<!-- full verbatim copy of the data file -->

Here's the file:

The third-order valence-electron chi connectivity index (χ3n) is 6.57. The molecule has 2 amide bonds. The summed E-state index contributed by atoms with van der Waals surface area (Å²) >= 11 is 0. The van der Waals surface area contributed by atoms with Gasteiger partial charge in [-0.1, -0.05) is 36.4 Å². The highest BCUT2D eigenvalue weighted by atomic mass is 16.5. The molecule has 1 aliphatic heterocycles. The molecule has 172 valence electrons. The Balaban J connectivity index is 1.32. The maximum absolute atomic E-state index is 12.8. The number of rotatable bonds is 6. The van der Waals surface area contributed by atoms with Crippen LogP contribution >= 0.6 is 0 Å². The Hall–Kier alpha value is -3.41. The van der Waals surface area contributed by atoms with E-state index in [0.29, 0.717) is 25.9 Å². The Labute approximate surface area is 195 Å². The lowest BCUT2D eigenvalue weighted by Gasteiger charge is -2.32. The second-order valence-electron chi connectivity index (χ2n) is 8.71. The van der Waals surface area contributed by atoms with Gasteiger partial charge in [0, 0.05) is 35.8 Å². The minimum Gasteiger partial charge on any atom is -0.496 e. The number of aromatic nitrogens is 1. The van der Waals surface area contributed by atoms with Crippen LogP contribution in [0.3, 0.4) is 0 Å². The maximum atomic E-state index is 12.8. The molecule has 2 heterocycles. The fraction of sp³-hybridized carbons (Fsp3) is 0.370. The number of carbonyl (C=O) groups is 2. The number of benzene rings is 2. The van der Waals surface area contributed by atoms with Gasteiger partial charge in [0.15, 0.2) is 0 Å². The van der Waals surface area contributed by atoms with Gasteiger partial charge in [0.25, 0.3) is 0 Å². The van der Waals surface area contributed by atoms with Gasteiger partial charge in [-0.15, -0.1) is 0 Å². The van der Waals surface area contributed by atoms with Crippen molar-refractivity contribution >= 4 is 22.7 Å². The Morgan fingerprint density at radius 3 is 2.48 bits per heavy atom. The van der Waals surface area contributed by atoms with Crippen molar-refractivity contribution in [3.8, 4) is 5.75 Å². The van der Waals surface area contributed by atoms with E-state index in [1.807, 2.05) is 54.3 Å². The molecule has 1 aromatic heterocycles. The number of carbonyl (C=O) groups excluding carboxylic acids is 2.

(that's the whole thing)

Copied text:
The third-order valence-electron chi connectivity index (χ3n) is 6.57. The molecule has 2 amide bonds. The summed E-state index contributed by atoms with van der Waals surface area (Å²) >= 11 is 0. The van der Waals surface area contributed by atoms with Gasteiger partial charge in [-0.1, -0.05) is 36.4 Å². The highest BCUT2D eigenvalue weighted by atomic mass is 16.5. The molecule has 1 aliphatic heterocycles. The molecule has 172 valence electrons. The Balaban J connectivity index is 1.32. The maximum absolute atomic E-state index is 12.8. The number of rotatable bonds is 6. The van der Waals surface area contributed by atoms with Crippen LogP contribution >= 0.6 is 0 Å². The Hall–Kier alpha value is -3.41. The van der Waals surface area contributed by atoms with E-state index in [0.29, 0.717) is 25.9 Å². The Labute approximate surface area is 195 Å². The lowest BCUT2D eigenvalue weighted by Gasteiger charge is -2.32. The second-order valence-electron chi connectivity index (χ2n) is 8.71. The van der Waals surface area contributed by atoms with Gasteiger partial charge in [0, 0.05) is 35.8 Å². The minimum Gasteiger partial charge on any atom is -0.496 e. The number of aromatic nitrogens is 1. The van der Waals surface area contributed by atoms with Crippen LogP contribution in [0.3, 0.4) is 0 Å². The maximum atomic E-state index is 12.8. The molecule has 2 heterocycles. The fraction of sp³-hybridized carbons (Fsp3) is 0.370. The number of carbonyl (C=O) groups is 2. The number of benzene rings is 2. The van der Waals surface area contributed by atoms with Gasteiger partial charge in [0.15, 0.2) is 0 Å². The van der Waals surface area contributed by atoms with Gasteiger partial charge in [0.25, 0.3) is 0 Å². The van der Waals surface area contributed by atoms with Gasteiger partial charge in [-0.15, -0.1) is 0 Å². The van der Waals surface area contributed by atoms with Crippen molar-refractivity contribution >= 4 is 22.7 Å². The Morgan fingerprint density at radius 3 is 2.48 bits per heavy atom. The van der Waals surface area contributed by atoms with Crippen molar-refractivity contribution in [3.8, 4) is 5.75 Å². The van der Waals surface area contributed by atoms with E-state index in [1.807, 2.05) is 54.3 Å². The molecule has 1 aromatic heterocycles. The number of carbonyl (C=O) groups excluding carboxylic acids is 2.